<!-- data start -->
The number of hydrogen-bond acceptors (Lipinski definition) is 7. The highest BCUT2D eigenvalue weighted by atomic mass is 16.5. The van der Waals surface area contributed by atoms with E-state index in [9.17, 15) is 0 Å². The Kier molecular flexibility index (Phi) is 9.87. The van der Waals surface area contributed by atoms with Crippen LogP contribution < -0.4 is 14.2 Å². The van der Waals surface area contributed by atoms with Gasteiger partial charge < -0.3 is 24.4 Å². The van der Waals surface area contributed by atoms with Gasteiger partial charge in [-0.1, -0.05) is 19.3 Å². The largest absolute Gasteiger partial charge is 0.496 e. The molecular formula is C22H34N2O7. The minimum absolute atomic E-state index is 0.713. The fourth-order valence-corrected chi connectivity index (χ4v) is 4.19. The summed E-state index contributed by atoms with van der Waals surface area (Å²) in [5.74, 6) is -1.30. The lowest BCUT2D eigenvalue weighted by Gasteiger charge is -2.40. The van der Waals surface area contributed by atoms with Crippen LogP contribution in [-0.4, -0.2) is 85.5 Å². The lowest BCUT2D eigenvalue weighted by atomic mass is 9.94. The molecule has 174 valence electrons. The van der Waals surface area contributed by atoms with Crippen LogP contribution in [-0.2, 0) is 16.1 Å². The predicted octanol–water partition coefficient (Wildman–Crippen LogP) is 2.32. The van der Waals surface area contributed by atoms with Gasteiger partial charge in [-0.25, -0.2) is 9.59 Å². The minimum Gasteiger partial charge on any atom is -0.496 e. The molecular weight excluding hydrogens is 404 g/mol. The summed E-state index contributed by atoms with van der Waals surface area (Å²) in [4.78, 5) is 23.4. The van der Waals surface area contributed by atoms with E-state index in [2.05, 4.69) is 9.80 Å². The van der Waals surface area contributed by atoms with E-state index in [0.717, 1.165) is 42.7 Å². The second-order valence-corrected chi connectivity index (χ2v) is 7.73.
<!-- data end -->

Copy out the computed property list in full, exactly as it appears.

The number of hydrogen-bond acceptors (Lipinski definition) is 7. The highest BCUT2D eigenvalue weighted by atomic mass is 16.5. The van der Waals surface area contributed by atoms with E-state index in [9.17, 15) is 0 Å². The Kier molecular flexibility index (Phi) is 9.87. The van der Waals surface area contributed by atoms with Crippen LogP contribution < -0.4 is 14.2 Å². The van der Waals surface area contributed by atoms with Gasteiger partial charge < -0.3 is 24.4 Å². The van der Waals surface area contributed by atoms with Gasteiger partial charge in [-0.1, -0.05) is 19.3 Å². The largest absolute Gasteiger partial charge is 0.496 e. The molecular formula is C22H34N2O7. The minimum absolute atomic E-state index is 0.713. The fourth-order valence-corrected chi connectivity index (χ4v) is 4.19. The summed E-state index contributed by atoms with van der Waals surface area (Å²) in [5.74, 6) is -1.30. The lowest BCUT2D eigenvalue weighted by Gasteiger charge is -2.40. The van der Waals surface area contributed by atoms with Crippen LogP contribution in [-0.4, -0.2) is 85.5 Å². The lowest BCUT2D eigenvalue weighted by atomic mass is 9.94. The molecule has 174 valence electrons. The van der Waals surface area contributed by atoms with Crippen LogP contribution in [-0.2, 0) is 16.1 Å². The predicted octanol–water partition coefficient (Wildman–Crippen LogP) is 2.32. The van der Waals surface area contributed by atoms with Gasteiger partial charge in [-0.25, -0.2) is 9.59 Å². The minimum Gasteiger partial charge on any atom is -0.496 e. The molecular weight excluding hydrogens is 404 g/mol. The summed E-state index contributed by atoms with van der Waals surface area (Å²) in [4.78, 5) is 23.4. The van der Waals surface area contributed by atoms with E-state index in [2.05, 4.69) is 9.80 Å². The van der Waals surface area contributed by atoms with E-state index in [0.717, 1.165) is 42.7 Å². The second-order valence-corrected chi connectivity index (χ2v) is 7.73.